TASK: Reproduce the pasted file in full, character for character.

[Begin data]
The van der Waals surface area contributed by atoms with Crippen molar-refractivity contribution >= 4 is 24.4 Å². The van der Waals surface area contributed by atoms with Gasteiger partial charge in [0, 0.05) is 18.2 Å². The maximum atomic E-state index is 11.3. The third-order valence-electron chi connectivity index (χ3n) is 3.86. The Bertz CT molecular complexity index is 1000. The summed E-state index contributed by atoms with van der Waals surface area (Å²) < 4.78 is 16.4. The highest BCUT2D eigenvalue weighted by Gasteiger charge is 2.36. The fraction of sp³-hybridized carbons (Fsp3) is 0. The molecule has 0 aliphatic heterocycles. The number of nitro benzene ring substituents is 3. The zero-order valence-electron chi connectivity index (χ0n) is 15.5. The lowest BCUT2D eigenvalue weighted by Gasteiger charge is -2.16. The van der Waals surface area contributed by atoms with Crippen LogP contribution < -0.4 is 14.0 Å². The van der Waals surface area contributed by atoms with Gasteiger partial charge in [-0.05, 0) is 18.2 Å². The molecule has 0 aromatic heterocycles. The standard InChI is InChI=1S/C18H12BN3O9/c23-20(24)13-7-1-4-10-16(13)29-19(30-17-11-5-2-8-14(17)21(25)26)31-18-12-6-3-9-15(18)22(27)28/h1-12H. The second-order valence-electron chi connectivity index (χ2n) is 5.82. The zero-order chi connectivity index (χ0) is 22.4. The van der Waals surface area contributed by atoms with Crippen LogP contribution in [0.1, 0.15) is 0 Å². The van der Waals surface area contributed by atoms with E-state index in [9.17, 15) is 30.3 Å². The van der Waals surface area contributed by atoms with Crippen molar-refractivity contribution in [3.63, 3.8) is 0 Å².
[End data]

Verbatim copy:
The van der Waals surface area contributed by atoms with Crippen molar-refractivity contribution >= 4 is 24.4 Å². The van der Waals surface area contributed by atoms with Gasteiger partial charge in [0, 0.05) is 18.2 Å². The maximum atomic E-state index is 11.3. The third-order valence-electron chi connectivity index (χ3n) is 3.86. The Bertz CT molecular complexity index is 1000. The summed E-state index contributed by atoms with van der Waals surface area (Å²) < 4.78 is 16.4. The highest BCUT2D eigenvalue weighted by Gasteiger charge is 2.36. The fraction of sp³-hybridized carbons (Fsp3) is 0. The molecule has 0 aliphatic heterocycles. The number of nitro benzene ring substituents is 3. The zero-order valence-electron chi connectivity index (χ0n) is 15.5. The lowest BCUT2D eigenvalue weighted by Gasteiger charge is -2.16. The van der Waals surface area contributed by atoms with Crippen LogP contribution < -0.4 is 14.0 Å². The van der Waals surface area contributed by atoms with Gasteiger partial charge in [-0.05, 0) is 18.2 Å². The molecule has 0 aromatic heterocycles. The standard InChI is InChI=1S/C18H12BN3O9/c23-20(24)13-7-1-4-10-16(13)29-19(30-17-11-5-2-8-14(17)21(25)26)31-18-12-6-3-9-15(18)22(27)28/h1-12H. The second-order valence-electron chi connectivity index (χ2n) is 5.82. The zero-order chi connectivity index (χ0) is 22.4. The van der Waals surface area contributed by atoms with Crippen LogP contribution in [0.1, 0.15) is 0 Å². The van der Waals surface area contributed by atoms with E-state index in [9.17, 15) is 30.3 Å². The van der Waals surface area contributed by atoms with Crippen molar-refractivity contribution in [3.63, 3.8) is 0 Å².